May 2017Vol. 18, No. 3Improving Outcomes for Youth With Disabilities in Juvenile Corrections Facilities
There are currently more than 60,000 youth in juvenile correctional facilities, with a large portion of these youth being identified as having a disability. Despite these statistics, however, less than half of those youth report that they are receiving special education services while incarcerated.
The toolkit, Improving Outcomes for Youth With Disabilities in Juvenile Corrections includes evidence- and research-based practices, tools, and resources that families, educators, facilities, communities, and agencies can use to better support and improve the long-term outcomes for youth with disabilities in juvenile correctional facilities. This resource is part of the IDEAS That Work initiative of the Office of Special Education Programs within the U.S. Department of Education. Given the number of children and youth who are involved in both the child welfare and juvenile justice systems, this toolkit may be of interest to child welfare professionals.
This toolkit is divided into four sections:
- Facility-wide practices include a continuum of academic and behavioral supports and services, trauma-informed care, and restorative justice. They are aimed at ensuring a focus on prevention and consistent reinforcement of expectations across facility environments.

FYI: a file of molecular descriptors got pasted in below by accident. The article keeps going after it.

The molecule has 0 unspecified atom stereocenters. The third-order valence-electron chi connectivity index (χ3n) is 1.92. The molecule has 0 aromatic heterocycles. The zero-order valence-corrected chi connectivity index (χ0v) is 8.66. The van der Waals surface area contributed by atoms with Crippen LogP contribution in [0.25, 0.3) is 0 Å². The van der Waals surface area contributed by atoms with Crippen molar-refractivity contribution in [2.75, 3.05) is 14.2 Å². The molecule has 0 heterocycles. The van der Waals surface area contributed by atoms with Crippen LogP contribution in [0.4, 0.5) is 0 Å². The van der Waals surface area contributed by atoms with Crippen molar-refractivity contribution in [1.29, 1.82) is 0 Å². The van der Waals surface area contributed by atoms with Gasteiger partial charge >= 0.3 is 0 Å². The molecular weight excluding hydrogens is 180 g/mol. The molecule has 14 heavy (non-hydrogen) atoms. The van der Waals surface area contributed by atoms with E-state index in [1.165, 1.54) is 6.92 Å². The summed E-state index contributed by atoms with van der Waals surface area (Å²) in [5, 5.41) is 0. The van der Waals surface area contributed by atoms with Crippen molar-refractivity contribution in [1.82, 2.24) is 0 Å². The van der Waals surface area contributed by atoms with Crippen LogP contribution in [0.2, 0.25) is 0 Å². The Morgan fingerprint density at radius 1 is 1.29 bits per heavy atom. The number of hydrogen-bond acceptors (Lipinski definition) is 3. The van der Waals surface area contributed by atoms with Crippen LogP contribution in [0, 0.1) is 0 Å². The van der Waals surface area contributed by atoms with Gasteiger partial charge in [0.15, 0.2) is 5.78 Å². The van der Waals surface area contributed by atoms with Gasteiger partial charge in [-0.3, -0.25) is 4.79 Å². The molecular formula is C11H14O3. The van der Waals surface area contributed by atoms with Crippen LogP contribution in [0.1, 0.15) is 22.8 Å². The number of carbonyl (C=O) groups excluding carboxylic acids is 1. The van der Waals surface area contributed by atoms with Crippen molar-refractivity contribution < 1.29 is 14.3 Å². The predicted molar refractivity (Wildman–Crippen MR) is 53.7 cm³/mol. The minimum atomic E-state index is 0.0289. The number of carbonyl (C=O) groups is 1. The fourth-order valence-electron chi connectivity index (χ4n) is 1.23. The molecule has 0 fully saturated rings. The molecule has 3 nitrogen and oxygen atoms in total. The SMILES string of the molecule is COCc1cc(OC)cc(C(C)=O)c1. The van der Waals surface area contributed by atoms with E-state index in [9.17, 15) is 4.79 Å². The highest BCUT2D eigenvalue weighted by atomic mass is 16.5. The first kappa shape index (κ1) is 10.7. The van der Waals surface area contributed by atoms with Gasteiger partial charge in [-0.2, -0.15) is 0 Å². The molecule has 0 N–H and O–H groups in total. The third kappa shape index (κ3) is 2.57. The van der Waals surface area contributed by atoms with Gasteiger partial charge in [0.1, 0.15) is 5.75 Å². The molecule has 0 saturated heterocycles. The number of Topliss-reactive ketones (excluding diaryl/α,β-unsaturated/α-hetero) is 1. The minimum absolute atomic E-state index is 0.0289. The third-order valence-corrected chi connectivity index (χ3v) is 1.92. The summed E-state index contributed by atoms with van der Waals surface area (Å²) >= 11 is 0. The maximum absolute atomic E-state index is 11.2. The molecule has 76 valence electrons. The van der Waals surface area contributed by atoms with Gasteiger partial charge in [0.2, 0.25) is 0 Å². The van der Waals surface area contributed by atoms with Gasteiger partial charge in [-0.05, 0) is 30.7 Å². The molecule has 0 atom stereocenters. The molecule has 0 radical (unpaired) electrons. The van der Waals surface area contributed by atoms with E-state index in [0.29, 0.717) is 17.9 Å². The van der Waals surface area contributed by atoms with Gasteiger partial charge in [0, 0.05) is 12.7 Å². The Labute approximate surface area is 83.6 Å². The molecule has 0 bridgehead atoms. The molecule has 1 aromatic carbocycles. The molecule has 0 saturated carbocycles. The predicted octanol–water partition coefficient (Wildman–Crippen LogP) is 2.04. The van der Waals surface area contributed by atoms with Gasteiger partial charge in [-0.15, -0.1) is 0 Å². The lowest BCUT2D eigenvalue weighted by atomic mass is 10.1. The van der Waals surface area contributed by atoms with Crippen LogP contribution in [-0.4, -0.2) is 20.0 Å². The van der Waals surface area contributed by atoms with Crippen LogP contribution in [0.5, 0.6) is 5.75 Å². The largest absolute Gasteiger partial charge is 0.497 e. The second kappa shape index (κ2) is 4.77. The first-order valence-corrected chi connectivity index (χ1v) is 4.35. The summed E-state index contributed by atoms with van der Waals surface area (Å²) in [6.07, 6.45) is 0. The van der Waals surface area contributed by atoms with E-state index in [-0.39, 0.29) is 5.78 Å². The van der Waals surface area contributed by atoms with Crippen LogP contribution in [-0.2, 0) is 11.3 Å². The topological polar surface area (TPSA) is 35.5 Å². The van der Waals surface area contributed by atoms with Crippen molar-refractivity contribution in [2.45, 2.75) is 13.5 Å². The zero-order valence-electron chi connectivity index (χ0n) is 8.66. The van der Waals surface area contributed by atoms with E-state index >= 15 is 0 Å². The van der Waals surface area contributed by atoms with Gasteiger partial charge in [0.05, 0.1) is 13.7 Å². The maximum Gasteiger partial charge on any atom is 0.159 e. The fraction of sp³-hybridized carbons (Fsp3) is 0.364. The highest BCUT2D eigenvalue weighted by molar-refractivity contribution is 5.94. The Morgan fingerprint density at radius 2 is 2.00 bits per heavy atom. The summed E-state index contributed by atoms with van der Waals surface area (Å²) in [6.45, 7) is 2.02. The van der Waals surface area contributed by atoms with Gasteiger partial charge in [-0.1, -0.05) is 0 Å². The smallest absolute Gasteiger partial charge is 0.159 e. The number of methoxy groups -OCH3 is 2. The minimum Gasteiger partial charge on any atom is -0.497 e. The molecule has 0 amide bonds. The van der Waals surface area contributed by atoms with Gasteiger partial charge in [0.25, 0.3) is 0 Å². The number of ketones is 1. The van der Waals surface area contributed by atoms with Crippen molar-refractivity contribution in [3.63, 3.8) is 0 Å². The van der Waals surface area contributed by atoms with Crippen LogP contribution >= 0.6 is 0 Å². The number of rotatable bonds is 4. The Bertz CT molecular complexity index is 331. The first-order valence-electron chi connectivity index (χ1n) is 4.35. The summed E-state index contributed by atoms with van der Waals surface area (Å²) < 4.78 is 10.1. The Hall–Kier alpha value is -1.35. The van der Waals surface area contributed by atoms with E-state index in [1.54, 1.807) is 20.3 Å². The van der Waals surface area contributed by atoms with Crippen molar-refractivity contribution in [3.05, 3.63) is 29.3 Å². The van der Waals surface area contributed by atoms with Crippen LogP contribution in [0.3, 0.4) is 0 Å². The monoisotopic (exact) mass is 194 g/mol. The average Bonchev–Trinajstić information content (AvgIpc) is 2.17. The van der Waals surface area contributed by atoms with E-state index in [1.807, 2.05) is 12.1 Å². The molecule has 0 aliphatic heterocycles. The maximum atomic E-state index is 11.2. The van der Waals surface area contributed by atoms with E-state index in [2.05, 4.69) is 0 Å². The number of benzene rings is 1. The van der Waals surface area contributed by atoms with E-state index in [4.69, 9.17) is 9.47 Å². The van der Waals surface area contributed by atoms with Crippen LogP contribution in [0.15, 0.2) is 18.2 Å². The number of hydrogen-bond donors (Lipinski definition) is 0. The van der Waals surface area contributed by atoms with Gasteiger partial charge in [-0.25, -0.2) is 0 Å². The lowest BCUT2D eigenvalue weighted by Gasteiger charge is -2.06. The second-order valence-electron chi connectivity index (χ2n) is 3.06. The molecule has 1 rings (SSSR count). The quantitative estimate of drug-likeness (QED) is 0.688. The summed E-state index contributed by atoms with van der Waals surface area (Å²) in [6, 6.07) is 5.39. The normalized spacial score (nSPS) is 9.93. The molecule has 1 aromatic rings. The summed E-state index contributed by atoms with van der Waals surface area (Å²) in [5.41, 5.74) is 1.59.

- Educational practices include ensuring access to a high-quality education, individualized instruction, and compliance with the Individuals With Disabilities Education Act. They are organized into a tiered delivery system that can assist in meeting the varied educational levels and needs of incarcerated youth with disabilities.
- Transition and reentry practices include beginning transition planning at entry, prioritizing family involvement, and coordinating after-care services. These practices are aimed at ensuring youth with disabilities are able to exit correctional facilities ready to return to school, community, or employment settings.
- Community and interagency practices include interagency agreements, expeditious records transfer, and staffing. They focus on how services for these youth should be coordinated across a variety of partners, such as schools, community agencies, and probation programs.
To learn more about the toolkit, Improving Outcomes for Youth With Disabilities in Juvenile Corrections, visit https://www.osepideasthatwork.org/jj.